117. ^ A. J. Wallace, R. D. Rusk Moral Transformation: The Original Christian Paradigm of Salvation, (New Zealand: Bridgehead, 2011) ISBN 9781456389802
  118. ^ Ball, Ann (2003). Encyclopedia of Catholic Devotions and Practices. Huntington, Ind.: Our Sunday Visitor. ISBN 087973910X. 
  119. ^ "Miserentissimus Redemptor". Encyclical of Pope Pius XI. 
  120. ^ "Vatican archives". 
  121. ^ See Development of the Christus Victor view after Aulén
  122. ^ Johnson, Alan F., and Robert E. Webber (1993). What Christians Believe: A Biblical and Historical Summary. Zondervan. pp. 261–263. 
  123. ^ John Scotson Medical theories on the cause of death in Crucifixion Journal of the Royal Society of Medicine, Aug 2006..pdf[dead link]
  124. ^ William Stroud, 1847, Treatise on the Physical Death of Jesus Christ London: Hamilton and Adams.
  125. ^ William Seymour, 2003, The Cross in Tradition, History and Art ISBN 0-7661-4527-1
  126. ^ Columbia University page of Pierre Barbet on Crucifixion
  127. ^ The Search for the Physical Cause of Christ's Death BYU Studies
  128. ^ The Physical Death Of Jesus Christ, Study by The Mayo Clinic citing studies by Bucklin R (The legal and medical aspects of the trial and death of Christ. Sci Law 1970; 10:14-26), Mikulicz-Radeeki FV (The chest wound in the crucified Christ. Med News 1966;14:30-40), Davis CT (The Crucifixion of Jesus: The passion of Christ from a medical point of view. Ariz Med 1965;22:183-187), and Barbet P (A Doctor at Calvary: The Passion of Out Lord Jesus Christ as Described by a Surgeon, Earl of Wicklow (trans) Garden City, NY, Doubleday Image Books 1953, pp 12-18 37-147, 159-175, 187-208).
  129. ^ Maria Valtorta 1944, The Poem of the Man God, Valtorta Publishing, ISBN 99926-45-57-1.
  130. ^ Pende Quotes on Valtorta
  131. ^ Edwards, William D.; Gabel, Wesley J.; Hosmer, Floyd E; On the Physical Death of Jesus, JAMA March 21, 1986, Vol 255, No. 11, pp 1455–1463 [2]
  132. ^ Jesus Died on the Cross
  133. ^ Frederick Zugibe, 2005, The Crucifixion of Jesus: A Forensic Inquiry Evans Publishing, ISBN 1-59077-070-6
  134. ^ JW Hewitt, The Use of Nails in the Crucifixion Harvard Theological Review, 1932
  135. ^ a b Crucifixion experiments
  136. ^ New Scientist Oct 12, 1978, page 96
  137. ^ Barbet, Pierre. Doctor at Calvary, New York: Image Books, 1963.
  138. ^ .html C. Truman Davis A medical explanation of what Jesus endured[dead link]
  139. ^ Keith Maxwell MD on the Crucifixion of Christ
  140. ^ -From-a-Medical-Point-of-View/Page1.html Jesus' Suffering and Crucifixion from a Medical Point of View
  141. ^ Catholic Medical Association, Linacre Quarterly, August 2006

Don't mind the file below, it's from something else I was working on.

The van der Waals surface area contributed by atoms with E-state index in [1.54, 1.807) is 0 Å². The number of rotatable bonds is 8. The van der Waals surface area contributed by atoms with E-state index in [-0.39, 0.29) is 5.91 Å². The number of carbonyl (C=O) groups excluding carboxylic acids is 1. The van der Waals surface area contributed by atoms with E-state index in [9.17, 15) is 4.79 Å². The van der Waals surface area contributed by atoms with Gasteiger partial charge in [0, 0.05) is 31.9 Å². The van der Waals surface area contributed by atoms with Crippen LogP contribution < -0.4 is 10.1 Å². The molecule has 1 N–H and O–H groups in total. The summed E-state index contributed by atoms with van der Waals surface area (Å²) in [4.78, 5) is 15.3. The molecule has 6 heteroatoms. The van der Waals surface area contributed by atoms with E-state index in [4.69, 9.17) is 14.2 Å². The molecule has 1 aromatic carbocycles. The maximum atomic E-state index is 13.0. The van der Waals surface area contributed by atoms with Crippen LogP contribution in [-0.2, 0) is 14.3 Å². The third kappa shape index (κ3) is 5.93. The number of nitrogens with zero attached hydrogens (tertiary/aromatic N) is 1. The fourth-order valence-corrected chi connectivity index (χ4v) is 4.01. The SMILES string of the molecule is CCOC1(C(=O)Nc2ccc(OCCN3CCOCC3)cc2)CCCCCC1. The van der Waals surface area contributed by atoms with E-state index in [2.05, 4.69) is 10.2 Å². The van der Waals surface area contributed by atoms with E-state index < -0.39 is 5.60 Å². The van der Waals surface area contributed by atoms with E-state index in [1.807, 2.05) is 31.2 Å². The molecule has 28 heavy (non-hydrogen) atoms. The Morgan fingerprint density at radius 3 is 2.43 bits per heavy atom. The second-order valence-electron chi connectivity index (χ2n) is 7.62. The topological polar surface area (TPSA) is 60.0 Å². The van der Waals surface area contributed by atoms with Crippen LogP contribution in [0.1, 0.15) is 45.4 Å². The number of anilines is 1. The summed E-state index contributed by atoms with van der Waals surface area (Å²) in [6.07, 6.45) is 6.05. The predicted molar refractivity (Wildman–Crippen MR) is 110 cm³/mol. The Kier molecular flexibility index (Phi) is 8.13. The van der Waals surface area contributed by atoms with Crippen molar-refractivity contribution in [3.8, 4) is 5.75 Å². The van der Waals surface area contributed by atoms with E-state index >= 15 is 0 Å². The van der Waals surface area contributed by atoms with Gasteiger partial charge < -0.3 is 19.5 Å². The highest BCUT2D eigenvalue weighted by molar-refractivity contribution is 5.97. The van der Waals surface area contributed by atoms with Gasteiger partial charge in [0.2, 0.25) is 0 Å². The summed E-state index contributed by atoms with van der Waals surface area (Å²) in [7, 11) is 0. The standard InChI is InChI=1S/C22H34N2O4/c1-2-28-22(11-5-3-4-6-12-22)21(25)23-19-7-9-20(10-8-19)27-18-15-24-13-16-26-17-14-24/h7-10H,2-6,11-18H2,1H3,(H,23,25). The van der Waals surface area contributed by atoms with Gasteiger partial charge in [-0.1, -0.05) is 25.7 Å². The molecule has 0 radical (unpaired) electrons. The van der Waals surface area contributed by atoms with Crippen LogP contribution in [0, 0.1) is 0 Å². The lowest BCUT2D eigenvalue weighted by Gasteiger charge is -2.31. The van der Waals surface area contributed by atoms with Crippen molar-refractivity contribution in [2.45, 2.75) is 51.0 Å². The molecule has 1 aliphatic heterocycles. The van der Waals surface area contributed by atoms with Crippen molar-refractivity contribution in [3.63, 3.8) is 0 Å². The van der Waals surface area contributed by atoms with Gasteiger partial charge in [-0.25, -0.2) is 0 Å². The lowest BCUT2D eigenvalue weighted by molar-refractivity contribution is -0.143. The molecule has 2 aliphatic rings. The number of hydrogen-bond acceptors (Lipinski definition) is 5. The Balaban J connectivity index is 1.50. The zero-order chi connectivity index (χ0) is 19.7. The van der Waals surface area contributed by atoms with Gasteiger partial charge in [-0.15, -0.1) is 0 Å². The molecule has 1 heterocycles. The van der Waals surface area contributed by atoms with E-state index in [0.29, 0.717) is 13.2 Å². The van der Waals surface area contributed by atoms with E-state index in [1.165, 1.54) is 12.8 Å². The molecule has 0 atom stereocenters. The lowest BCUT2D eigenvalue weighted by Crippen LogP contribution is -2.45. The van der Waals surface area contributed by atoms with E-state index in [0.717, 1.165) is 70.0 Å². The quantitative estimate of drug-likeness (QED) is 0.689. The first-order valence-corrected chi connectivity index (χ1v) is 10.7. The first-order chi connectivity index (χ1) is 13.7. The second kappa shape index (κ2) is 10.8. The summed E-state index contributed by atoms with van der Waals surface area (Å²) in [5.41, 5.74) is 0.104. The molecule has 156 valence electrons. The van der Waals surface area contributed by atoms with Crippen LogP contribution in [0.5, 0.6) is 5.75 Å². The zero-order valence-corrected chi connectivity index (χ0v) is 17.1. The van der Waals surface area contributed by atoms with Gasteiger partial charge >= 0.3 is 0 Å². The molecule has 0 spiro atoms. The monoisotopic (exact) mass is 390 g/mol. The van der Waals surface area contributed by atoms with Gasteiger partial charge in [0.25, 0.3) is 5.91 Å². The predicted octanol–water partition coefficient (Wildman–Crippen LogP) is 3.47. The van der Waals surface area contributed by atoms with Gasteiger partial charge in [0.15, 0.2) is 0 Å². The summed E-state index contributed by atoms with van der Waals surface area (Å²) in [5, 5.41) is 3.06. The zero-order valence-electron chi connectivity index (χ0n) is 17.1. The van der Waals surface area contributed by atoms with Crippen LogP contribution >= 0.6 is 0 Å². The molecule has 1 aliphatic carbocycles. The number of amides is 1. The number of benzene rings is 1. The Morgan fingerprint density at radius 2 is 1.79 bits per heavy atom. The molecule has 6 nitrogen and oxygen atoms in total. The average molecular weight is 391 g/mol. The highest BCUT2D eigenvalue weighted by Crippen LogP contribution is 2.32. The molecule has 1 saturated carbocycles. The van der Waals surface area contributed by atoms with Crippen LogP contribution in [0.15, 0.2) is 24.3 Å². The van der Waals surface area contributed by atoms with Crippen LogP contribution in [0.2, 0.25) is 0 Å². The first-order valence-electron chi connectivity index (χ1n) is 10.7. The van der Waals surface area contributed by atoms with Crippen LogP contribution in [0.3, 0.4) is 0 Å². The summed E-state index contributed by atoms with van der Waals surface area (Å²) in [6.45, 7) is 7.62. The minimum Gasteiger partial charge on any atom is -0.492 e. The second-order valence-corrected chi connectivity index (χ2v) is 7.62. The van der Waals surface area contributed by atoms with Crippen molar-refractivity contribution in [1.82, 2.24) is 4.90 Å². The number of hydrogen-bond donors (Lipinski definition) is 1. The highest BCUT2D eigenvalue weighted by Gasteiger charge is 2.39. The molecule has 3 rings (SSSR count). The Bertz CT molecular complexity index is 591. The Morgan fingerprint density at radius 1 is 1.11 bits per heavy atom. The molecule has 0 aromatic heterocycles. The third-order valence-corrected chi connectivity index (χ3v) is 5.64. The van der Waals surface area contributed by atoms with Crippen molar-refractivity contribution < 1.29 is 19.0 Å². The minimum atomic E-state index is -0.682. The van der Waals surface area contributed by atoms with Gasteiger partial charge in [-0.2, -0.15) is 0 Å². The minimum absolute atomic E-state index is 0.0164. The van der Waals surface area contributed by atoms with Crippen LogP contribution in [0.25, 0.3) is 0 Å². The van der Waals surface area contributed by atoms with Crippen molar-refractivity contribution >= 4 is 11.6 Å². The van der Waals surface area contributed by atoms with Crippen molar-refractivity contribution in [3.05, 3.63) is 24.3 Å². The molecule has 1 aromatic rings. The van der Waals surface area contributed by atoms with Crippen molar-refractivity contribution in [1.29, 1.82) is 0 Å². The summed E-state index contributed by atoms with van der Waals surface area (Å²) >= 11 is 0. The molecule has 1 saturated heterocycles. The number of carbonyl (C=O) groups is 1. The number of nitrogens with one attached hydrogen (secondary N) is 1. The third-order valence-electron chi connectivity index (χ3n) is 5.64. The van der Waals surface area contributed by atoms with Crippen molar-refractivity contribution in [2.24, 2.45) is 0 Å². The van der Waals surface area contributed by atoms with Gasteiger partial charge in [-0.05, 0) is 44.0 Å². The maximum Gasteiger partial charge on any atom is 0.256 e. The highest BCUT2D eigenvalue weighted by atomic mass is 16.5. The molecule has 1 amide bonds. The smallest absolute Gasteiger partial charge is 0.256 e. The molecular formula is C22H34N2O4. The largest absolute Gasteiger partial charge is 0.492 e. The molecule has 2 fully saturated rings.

142. ^ FP Retief and L Cilliers The history and pathology of Crucifixion South African medical journal, 2003.[3]
  143. ^ James Tissot: the Life of Christ by Judith F. Dolkart 2009 ISBN 1858944961 page 201
  144. ^ Rookmaaker, H. R. (1970). Modern Art and the Death of a Culture. Crossway Books. p. 73. ISBN 0891077995. 
  145. ^ Catholic encyclopedia on Symbolism
  146. ^ Catholic encyclopedia on Veneration of Images
  147. ^ EWTN: Mary was United to Jesus on the Cross
  148. ^ Vatican website on Behold Your Mother!

Further reading

  • Cousar, Charles B. (1990). A Theology of the Cross: The Death of Jesus in the Pauline Letters. Fortress Press. ISBN 0800615581. 
  • Dennis, John (2006). "Jesus’ Death in John's Gospel: A Survey of Research from Bultmann to the Present with Special Reference to the Johannine Hyper-Texts". Currents in Biblical Research 4 (3): 331–363. doi:10.1177/1476993X06064628. 
  • Dilasser, Maurice (1999). The Symbols of the Church. ISBN 081462538. 
  • Green, Joel B. (1988). The Death of Jesus: Tradition and Interpretation in the Passion Narrative. Mohr Siebeck. ISBN 3161453492. 
  • Humphreys, Colin J.; W. G. Waddington (December 1983). "Dating the Crucifixion". Nature 306 (5945): 743–746. Bibcode 1983Natur.306..743H. doi:10.1038/306743a0. 
  • Rosenblatt, Samuel (December 1956). "The Crucifixion of Jesus from the Standpoint of Pharisaic Law". Journal of Biblical Literature (The Society of Biblical Literature) 75 (4): 315–321. doi:10.2307/3261265. JSTOR 3261265. 
  • McRay, John (1991). Archaeology and the New Testament. Baker Books. ISBN 0801062675. 
  • Sloyan, Gerard S. (1995). The Crucifixion of Jesus. Fortress Press. ISBN 0800628861.